We absolutely love this Cheesy Potato & Leek Soup in my house, and it never lasts more than a couple of days. I’ve even eaten it for breakfast in the past! Whenever I have the time to make it it’s a real treat and it really is perfectly paired with the wholemeal bread rolls. They are so easy to make too, and I even snuck some seeds in there too without my partner noticing!

  

I’m linking this recipe up with Recipe of the Week hosted by A Mummy Too, Cook Blog Share hosted by Everyday Healthy Recipes, Cook Once Eat Twice hosted by Searching For Spice, and Fiesta Friday hosted by Indfused.

 

5 from 5 votes
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Cheesy Leek & Potato Soup

Servings 8

Ingredients

  • 2 tbsp Vegetable oil
  • Knob of butter
  • 3 Leeks sliced
  • 1 Medium onion diced
  • 75 g Plain flour
  • 4 Large jacket size potatoes (about 700g) peeled and diced
  • 1.2 litres Cow's milk or dairy free milk warmed in a pan
  • 1.2 litres Boiling water
  • 2 Vegetable stock cubes
  • 200 g Mature cheddar grated
  • 2-3 tsp Salt to taste

Instructions

  1. Add the oil and butter to a large pan (I use a jam making pan) and warm on a medium heat for a few minutes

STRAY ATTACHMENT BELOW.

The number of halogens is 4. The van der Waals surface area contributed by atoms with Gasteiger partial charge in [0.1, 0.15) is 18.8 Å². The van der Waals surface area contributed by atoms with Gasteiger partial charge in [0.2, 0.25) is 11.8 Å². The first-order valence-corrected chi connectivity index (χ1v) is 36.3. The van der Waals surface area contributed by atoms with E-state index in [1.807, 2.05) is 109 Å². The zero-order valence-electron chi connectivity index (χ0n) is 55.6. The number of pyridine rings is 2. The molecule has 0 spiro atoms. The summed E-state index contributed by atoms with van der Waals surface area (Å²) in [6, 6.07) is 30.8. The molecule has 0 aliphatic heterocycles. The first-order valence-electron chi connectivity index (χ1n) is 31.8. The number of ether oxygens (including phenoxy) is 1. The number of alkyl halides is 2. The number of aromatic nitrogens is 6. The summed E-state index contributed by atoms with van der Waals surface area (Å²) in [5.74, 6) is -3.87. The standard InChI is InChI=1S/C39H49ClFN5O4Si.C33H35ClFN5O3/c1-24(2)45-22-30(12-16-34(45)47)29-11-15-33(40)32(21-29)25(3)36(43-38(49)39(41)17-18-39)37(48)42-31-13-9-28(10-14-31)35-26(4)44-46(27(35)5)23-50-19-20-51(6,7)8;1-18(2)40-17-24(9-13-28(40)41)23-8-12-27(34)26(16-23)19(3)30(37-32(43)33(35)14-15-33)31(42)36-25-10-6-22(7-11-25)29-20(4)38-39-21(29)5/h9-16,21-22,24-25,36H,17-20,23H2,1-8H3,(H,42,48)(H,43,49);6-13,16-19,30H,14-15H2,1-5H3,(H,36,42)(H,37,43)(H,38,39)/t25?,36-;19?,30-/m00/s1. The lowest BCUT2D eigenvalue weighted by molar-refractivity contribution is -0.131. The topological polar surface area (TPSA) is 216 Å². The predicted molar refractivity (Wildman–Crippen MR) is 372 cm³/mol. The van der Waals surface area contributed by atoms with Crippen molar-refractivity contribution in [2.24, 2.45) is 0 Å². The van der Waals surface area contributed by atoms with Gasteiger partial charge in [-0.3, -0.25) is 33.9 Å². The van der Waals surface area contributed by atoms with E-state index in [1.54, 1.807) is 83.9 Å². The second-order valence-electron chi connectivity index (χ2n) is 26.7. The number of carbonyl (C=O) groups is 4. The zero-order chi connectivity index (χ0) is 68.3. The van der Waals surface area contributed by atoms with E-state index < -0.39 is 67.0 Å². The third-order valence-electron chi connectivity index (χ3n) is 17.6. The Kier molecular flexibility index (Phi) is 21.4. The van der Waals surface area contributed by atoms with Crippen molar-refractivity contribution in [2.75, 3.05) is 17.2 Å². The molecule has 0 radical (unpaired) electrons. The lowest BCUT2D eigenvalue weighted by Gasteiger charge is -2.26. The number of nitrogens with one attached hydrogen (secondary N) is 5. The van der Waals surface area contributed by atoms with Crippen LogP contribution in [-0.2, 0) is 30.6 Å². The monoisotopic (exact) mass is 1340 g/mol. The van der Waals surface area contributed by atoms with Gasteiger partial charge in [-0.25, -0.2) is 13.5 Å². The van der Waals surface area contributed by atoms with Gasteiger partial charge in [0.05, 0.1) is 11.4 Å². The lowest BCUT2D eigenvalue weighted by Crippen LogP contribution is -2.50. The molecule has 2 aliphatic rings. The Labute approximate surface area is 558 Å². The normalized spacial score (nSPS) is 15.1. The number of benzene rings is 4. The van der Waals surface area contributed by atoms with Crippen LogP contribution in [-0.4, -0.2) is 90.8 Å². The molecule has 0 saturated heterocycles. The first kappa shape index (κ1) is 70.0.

2. Add the sliced leeks and diced onion to the pan, and cook them for approx 8 minutes until soft

  3. Add the flour, stir it in and cook for 2 minutes

  4. Add the milk slowly, and stir between each addition to make sure no lumps of flour remain

  5. Add the boiling water, stock cubes and diced potato. Bring the mixture to a simmer and let it bubble for 15-20 minutes, until the potato pieces are soft. Make sure to stir it often so it doesn't catch on the bottom of the pan

  6. When it is done, turn the heat off and stir in the cheese. It will melt into the soup

  7. Then added salt to taste. I like to add 3 tsp, but you may like less depending on your preference

  8. Serve immediately, or allow to cool fully and store in the fridge in an airtight container for up to 3 days

5 from 5 votes
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Wholemeal Bread Rolls

Servings 12

Ingredients

  • 250 g Strong white bread flour
  • 250 g Plain wholemeal flour
  • 7 g Sachet of fast action yeast
  • 1 1/2 tsp Salt
  • 50 ml Olive oil
  • 320 ml Luke warm water
  • 20 g Sunflower seeds optional
  • 15 g Linseeds optional
  • 10 g Oats optional

Instructions

  1. In a large bowl, stir the strong white bread flour, wholemeal flour, yeast and salt together. Make sure not to pour the salt directly over the yeast, add them on separate sides of the bowl

  2. Mix the oil with the luke warm water in a jug and pour into the flour mixture. Stir together until a dough forms

  3. Knead the dough by hand for 10 minutes on a floured surface, or put in a stand mixer with a dough hook attachment and leave it to knead for 8 minutes on a medium speed

  4. Place the kneaded dough into a large bowl that has been brushed all over on the inside with a light coating of olive oil. Cover the bowl tightly with cling film and put it in a warm place for 1 hour for the dough to rise

  5. Tip the dough out onto a floured surface and knead very briefly, just to knock the air out of it